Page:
Tuesday, July 28, 2015

Midsummer Menagerie

Here is a collection of songs new and old to accompany a typical hot Summer's night, be it camping out in the woods, driving aimlessly with all the windows down, jumping the sprinkler in your front yard or even just lying in a field somewhere, hoping to spot a UFO or two!

As always,

*** ENJOY ***

You can download the playlist RIGHT HERE.


Tuesday, July 21, 2015

1987 Honda Civic

This mixtape was created especially for my lovely friend, Lauri.

Many a weekend in our high school days we'd all pile into her 1987 Honda Civic and head for Dauphin Island to goof around, soak up the sun and splash in the ocean.
This is a collection of songs that definitely would have been included on the cassette tape 'soundtrack' to one of those dizzily joyous trips of yesteryear.

Yesteryear or not, it's still a perfect companion to Summer adventures and excursions!

As always,
*** ENJOY ***

You can download the mix HERE.

Tuesday, July 14, 2015

Brian Teasley presents Xmas In July

This whirlwind of a mixtape was compiled by Mr. Brian Teasley, drummer for the legendary band Man Or Astroman? and owner of the fantastical new Birmingham venue, Saturn.
He had this to say about this Summertime collection :

Whether undeniably great or unlistenable, compilations can be murderous weapons—at least for me. Not that I’ve ever escaped being nearly stabbed to death by the dull edge of a TDK 90, but making a compilation is sort of the auditory version of passing a kidney stone. And I don’t know if you know this, but when you pass a kidney stone, you pee blood: that is to say, blood spews from your penis because something sharper than a diamond’s titty has jaggedly pierced the tender lining of your urinary tract. Make sense?

So I had a earlier, better, "final" version of this “mix” (djs have ruined that word haven’t they?) earlier today that had a faint taste of perfection in it—at least it all made some sense in the very limited landscape of my mushy and mercurial mind. Needless to say, I was rather happy with it. Unfortunately though, I started trying to fuck it in all the unconventional places—and you know what that means, yes, I have indeed lost its glass eye. Don’t ever listen to people yelling from off camera to “Go for the skull!”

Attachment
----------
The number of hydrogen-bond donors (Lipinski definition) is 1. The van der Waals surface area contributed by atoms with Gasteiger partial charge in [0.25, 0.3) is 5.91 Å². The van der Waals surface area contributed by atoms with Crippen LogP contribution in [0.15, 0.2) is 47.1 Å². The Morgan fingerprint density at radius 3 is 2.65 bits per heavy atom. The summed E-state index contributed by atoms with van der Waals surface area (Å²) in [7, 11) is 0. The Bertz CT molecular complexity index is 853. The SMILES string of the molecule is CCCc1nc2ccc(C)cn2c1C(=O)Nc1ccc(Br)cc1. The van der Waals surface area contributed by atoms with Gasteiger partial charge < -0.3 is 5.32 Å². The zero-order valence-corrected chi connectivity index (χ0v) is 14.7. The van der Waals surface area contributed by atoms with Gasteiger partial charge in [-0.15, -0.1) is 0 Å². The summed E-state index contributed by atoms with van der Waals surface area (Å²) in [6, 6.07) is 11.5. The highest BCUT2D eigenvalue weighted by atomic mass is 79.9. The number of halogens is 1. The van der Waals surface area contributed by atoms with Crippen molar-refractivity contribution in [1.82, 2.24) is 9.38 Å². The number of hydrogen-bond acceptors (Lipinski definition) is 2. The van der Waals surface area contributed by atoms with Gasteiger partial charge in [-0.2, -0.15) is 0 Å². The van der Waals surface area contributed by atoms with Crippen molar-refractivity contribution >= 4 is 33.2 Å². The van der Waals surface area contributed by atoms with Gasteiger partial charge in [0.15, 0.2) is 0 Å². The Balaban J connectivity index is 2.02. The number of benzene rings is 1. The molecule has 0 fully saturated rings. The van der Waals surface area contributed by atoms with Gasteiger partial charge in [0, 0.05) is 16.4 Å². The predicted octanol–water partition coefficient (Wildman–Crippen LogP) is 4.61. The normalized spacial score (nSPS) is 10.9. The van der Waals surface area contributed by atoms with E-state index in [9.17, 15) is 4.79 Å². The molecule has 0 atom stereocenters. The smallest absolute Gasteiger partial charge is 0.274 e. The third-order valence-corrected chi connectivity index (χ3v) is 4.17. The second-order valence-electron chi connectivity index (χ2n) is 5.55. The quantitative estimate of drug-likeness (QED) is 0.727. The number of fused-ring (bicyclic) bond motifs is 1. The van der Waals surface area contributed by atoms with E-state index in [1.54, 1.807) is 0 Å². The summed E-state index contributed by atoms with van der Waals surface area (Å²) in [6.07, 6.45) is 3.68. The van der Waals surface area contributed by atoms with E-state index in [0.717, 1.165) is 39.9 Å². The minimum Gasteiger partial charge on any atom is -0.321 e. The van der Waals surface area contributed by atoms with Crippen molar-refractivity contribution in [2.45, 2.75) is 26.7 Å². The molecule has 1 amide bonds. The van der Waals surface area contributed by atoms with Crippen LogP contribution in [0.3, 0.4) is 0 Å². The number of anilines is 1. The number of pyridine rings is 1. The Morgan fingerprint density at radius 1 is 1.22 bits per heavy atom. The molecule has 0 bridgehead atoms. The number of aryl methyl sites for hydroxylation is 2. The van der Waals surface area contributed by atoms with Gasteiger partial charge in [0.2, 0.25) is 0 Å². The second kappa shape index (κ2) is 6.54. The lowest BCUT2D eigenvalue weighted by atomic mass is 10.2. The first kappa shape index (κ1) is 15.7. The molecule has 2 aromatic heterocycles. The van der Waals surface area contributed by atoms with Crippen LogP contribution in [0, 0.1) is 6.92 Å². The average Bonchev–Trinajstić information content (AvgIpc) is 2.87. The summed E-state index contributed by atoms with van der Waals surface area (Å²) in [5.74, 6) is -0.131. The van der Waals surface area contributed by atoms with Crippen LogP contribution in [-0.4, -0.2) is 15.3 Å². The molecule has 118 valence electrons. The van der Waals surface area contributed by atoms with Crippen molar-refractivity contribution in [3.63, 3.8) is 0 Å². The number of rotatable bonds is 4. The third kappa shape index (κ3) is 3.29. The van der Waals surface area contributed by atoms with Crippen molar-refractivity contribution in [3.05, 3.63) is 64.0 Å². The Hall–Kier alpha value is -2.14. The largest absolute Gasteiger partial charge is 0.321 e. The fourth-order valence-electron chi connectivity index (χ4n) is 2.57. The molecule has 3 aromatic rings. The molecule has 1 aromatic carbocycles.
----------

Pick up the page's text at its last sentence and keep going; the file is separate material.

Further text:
This will be probably be as long winded as a Humpback whale’s fart but I felt these songs too important to not write something out—even if it’s stupid, trite recollections or observations from my own dumb self. Also, I pretty much blew through the stream of shit you may now choose to read, and I apologize if it could have been written better. Hope it makes some kind of fucking sense to someone. I just want to take this moment to say I fucking hate Nick Hornby and wish him a mediumly slow death. So anyway, here it is.

You can download the mix HERE.

And if you want read along as you listen, Brian went on to give a detailed account of how each song affected / inspired him :

Tally Ho!  by The Clean:
Back in the grand old 90s I had a couple garage scenesters relay to me what an overt pussy I was for listening to “Kiwi” pop crap” like this. Of course, upon discovering that the Clean were from New Zealand, it just strangely reinforced the coolness of something that was already inherently there for me. Well, color me with the pussy crayon, I’m still a huge fan and luckily after the Merge Anthology compilation, a lot more people are too. There’s simply nothing wrong with this song. Plus, the vaguely nautical theme seems like a good way to start a comp.

Panik by Metal Urbain:
I remember hearing this for the first time years ago and not being able to believe that it truly existed. The brief opening guitar bit is just immediately odd and confrontational and then guess what…wait for it… they fucking start singing In French. If you want “Anarchy in Paris” (as the album title relates) then I’d say you’re pretty fucking pissed. Imagine being a huge Six Finger Satellite fan and then discovering a proto-punk version of that band existed in France in the late 70s that have a record called “Anarchy in Paris.” Yeah, lucky to be me!  Saw a reunion at SxSW a few years ago. It could have been worse, but not much a fan of the reunion circuit for anyone even robotic French anarchists.

Crazy Horses by The Osmonds:
My first ever concert. What a fucking jam. I forget which one it is but the amazing Moog or ARP analog synth slides are both unbelievably campy and disturbing at the same time. You get it? That crazy keyboard sound is a crazy fucking horse! Look, if you ever wondered if Donny Osmond had hair on his balls, listen to this. Sounds like he’s got a caveman’s beard hangin’ from his scrotum on those pre-chorus bridge parts. And If you think Donnie Osmond is a chump, please set up an appointment with me to hear you sing: “What a show, there they go smokin’ up the sky…yeah / Crazy horses are the riders in you and I.” After that, I’ll decide who the chump really is.